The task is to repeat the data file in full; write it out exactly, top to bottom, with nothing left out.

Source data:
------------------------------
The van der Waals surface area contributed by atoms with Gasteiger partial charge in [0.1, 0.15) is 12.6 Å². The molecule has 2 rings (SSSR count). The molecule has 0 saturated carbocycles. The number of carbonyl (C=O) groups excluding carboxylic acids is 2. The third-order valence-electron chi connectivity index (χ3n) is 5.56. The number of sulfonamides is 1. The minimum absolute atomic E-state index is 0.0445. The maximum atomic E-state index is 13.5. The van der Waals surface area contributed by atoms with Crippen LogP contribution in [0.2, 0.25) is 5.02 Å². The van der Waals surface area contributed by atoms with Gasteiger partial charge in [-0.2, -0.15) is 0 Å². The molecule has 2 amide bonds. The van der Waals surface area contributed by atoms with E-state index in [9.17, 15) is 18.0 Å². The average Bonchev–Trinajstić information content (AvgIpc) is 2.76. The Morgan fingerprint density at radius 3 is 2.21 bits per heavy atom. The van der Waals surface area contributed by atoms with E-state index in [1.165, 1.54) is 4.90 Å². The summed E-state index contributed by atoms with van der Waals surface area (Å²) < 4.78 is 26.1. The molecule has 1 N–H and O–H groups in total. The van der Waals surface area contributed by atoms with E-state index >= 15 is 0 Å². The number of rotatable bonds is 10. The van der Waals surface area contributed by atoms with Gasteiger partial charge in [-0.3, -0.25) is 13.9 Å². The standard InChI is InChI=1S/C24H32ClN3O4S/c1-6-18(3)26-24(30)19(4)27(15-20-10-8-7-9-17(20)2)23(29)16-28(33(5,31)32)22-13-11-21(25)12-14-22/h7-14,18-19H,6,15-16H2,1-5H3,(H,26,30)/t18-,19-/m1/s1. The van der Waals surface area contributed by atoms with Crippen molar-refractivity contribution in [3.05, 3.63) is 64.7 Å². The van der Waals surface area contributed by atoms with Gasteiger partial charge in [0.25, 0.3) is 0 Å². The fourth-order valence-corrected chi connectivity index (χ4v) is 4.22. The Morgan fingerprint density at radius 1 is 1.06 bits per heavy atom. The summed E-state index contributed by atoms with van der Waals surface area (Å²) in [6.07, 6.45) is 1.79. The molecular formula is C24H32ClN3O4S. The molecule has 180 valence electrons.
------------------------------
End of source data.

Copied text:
The van der Waals surface area contributed by atoms with Gasteiger partial charge in [0.1, 0.15) is 12.6 Å². The molecule has 2 rings (SSSR count). The molecule has 0 saturated carbocycles. The number of carbonyl (C=O) groups excluding carboxylic acids is 2. The third-order valence-electron chi connectivity index (χ3n) is 5.56. The number of sulfonamides is 1. The minimum absolute atomic E-state index is 0.0445. The maximum atomic E-state index is 13.5. The van der Waals surface area contributed by atoms with Crippen LogP contribution in [0.2, 0.25) is 5.02 Å². The van der Waals surface area contributed by atoms with Gasteiger partial charge in [-0.2, -0.15) is 0 Å². The molecule has 2 amide bonds. The van der Waals surface area contributed by atoms with E-state index in [9.17, 15) is 18.0 Å². The average Bonchev–Trinajstić information content (AvgIpc) is 2.76. The Morgan fingerprint density at radius 3 is 2.21 bits per heavy atom. The van der Waals surface area contributed by atoms with E-state index in [1.165, 1.54) is 4.90 Å². The summed E-state index contributed by atoms with van der Waals surface area (Å²) < 4.78 is 26.1. The molecule has 1 N–H and O–H groups in total. The van der Waals surface area contributed by atoms with E-state index >= 15 is 0 Å². The number of rotatable bonds is 10. The van der Waals surface area contributed by atoms with Gasteiger partial charge in [-0.3, -0.25) is 13.9 Å². The standard InChI is InChI=1S/C24H32ClN3O4S/c1-6-18(3)26-24(30)19(4)27(15-20-10-8-7-9-17(20)2)23(29)16-28(33(5,31)32)22-13-11-21(25)12-14-22/h7-14,18-19H,6,15-16H2,1-5H3,(H,26,30)/t18-,19-/m1/s1. The van der Waals surface area contributed by atoms with Crippen molar-refractivity contribution in [3.05, 3.63) is 64.7 Å². The van der Waals surface area contributed by atoms with Gasteiger partial charge in [0.25, 0.3) is 0 Å². The fourth-order valence-corrected chi connectivity index (χ4v) is 4.22. The Morgan fingerprint density at radius 1 is 1.06 bits per heavy atom. The summed E-state index contributed by atoms with van der Waals surface area (Å²) in [6.07, 6.45) is 1.79. The molecular formula is C24H32ClN3O4S. The molecule has 180 valence electrons.